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Welcome to this latest attempt to connect librarians from west-central Wisconsin with each other! Please send in content (booklists, ideas, photos, etc.), and comment on posts so we can help each other. If you were using feedmyinbox to get new posts sent to you before, you'll need to switch to another service (blogtrottr works like feedmyinbox, googlereader is a good blog-reader to try).







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Friday, December 15, 2017

Circle of Security

blue and teal swirl--logo for Circle of Security
Circle of Security International Logo
I learned about Circle of Security as an approach to parenting and parent education the other day at a meeting, and I just had the chance to poke around and see what it is all about.  There are some great short animated videos.  Check them out!  Basic points include:

  • It is important to "be there" for children, no matter what emotion they are expressing--and to work against our own fears and insecurities and discomfort with their strong emotions to recognize that it is normal and healthy to have feelings like anger, fear, sadness, and exuberant happiness.
  • Providing kids with a "circle of support" allows them to explore, but also to come back for comfort, and to know that they will always have someone bigger, stronger, wiser, and kind helping them navigate and setting boundaries for them.  
  • Remembering there is no such thing as "perfect parenting" and that if we do well enough most of the time, it is enough!
  • Relationships and connections are where it is at!

I recommend checking this out as parents and grandparents, aunties and uncles, friends, and also as people who parents turn to when they are feeling overwhelmed by the ins and outs of parenting.


Wednesday, December 13, 2017

Empowering Parents

A parent and child play together with a toy grocery store
A parent and child play together in Hawkins
Many of you have been trained in the Every Child Ready to Read curriculum, emphasizing helping parents and caregivers understand the importance of five early literacy practices (Playing, Talking, Singing, Reading, and Writing), and the simple things they can do to help their children's brain development.  If you aren't already familiar with this program, please let me know, I'd love to talk with you more about it!

Today at a meeting for a local group trying to get a Talking Is Teaching effort off the ground in Eau Claire and Chippewa counties, I learned about the Vroom App, which is designed to help parents/caregivers build brain-boosting conversations into every day activities (eating breakfast, getting dressed, and more).  There was a powerful SHORT video on the site (scroll to the bottom of the home page), emphasizing the importance of sharing with parents that they have the power and ability to make a difference in their children's brain development.  Check it out to get inspired.  And then let's talk about what you are doing to help parents and caregivers feel empowered to make a difference for their children.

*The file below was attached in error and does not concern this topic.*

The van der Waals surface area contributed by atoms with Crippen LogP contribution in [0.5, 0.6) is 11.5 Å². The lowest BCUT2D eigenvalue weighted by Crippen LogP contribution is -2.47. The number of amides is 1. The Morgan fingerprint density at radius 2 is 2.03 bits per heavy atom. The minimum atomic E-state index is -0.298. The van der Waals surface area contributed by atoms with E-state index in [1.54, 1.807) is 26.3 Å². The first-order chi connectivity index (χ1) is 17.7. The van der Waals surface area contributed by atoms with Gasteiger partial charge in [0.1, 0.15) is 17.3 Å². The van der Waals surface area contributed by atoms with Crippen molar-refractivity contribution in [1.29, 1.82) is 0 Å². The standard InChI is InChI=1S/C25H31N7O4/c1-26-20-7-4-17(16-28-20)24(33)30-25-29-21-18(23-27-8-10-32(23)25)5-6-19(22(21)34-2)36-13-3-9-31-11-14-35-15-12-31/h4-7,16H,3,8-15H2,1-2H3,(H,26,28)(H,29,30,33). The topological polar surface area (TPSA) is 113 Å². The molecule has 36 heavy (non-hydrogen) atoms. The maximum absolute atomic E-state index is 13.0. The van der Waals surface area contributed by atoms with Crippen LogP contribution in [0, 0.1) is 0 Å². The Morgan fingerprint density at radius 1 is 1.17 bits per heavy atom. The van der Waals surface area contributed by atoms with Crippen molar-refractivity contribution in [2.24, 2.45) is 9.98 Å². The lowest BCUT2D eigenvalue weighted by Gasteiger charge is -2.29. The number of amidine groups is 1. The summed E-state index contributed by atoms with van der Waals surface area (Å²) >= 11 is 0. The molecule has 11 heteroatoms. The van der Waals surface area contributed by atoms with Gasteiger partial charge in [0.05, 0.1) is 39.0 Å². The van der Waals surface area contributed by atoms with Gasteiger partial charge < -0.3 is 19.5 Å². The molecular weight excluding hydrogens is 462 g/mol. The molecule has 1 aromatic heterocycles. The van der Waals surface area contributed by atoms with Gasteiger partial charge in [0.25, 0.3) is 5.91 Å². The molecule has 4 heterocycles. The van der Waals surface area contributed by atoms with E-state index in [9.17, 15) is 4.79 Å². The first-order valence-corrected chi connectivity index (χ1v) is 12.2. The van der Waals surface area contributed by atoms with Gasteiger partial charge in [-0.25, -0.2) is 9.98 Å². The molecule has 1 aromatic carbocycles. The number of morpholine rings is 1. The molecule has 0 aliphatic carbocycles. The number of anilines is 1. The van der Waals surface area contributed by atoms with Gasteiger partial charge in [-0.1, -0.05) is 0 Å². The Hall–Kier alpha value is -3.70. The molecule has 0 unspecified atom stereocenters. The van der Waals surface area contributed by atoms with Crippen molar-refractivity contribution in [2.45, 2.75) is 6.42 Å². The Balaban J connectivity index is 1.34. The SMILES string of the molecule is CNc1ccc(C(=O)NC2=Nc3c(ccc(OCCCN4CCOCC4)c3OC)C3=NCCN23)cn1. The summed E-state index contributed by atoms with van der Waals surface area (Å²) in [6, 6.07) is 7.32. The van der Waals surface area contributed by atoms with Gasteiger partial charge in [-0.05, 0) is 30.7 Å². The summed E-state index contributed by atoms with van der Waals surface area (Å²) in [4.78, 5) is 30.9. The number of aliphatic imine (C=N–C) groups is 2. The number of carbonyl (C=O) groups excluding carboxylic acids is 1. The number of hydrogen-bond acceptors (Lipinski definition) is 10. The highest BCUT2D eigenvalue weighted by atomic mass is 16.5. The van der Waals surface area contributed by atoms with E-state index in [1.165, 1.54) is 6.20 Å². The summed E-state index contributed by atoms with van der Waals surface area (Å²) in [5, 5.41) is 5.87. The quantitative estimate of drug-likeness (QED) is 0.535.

Tuesday, December 12, 2017

Play Is the Way!

A toddler playing with blocks
A child playing in Bloomer
Every several months, I have a chance to get together with early childhood professionals from around western Wisconsin, and it is often some of the most fruitful time I spend.  Not because I get a lot of taks ticked off my list, but because I hear about what kinds of things others who work with young children are thinking about, what kinds of issues families in the region are facing, ideas about how to include kids who speak English as a second language or kids with disabilities, and opportunities to work together on projects.  I also tend to learn a lot, including about the absolutely critical nature of PLAY in child development.  For young children in particular, it is absolutely crucial for them to have time to play.  I know there is a role for libraries, here, and I have seen some incredible spaces and programs that encourage imaginative play in libraries in IFLS-land and beyond.

Play Is the Way is a new 3 minute video created by Sheila Briggs at the Wisconsin Department of Public Instruction.  I highly recommend taking a peek.  And showing it to your stakeholders, especially if they aren't sure if you need the space and resources for play in your library, or if they question a change in the focus of your programming.  The video makes some really great points about skills kids are learning in play:

  • Focus and ability to shift attention
  • Figuring out power dynamics 
  • Communication and articulation
  • Creating, negotiating, and changing rules
All of these things activate the prefrontal cortex of the brain, which is critical for developing executive functioning skills and leads to better self-regulation and academic success.  While playing, children can solve more complex problems and tend to speak in more grammatically complex ways than they would if engaging in a teacher-driven activity.  It takes intention and skill to set up these spaces in such a way that kids are able to explore and learn, and the payoff is definitely worth it!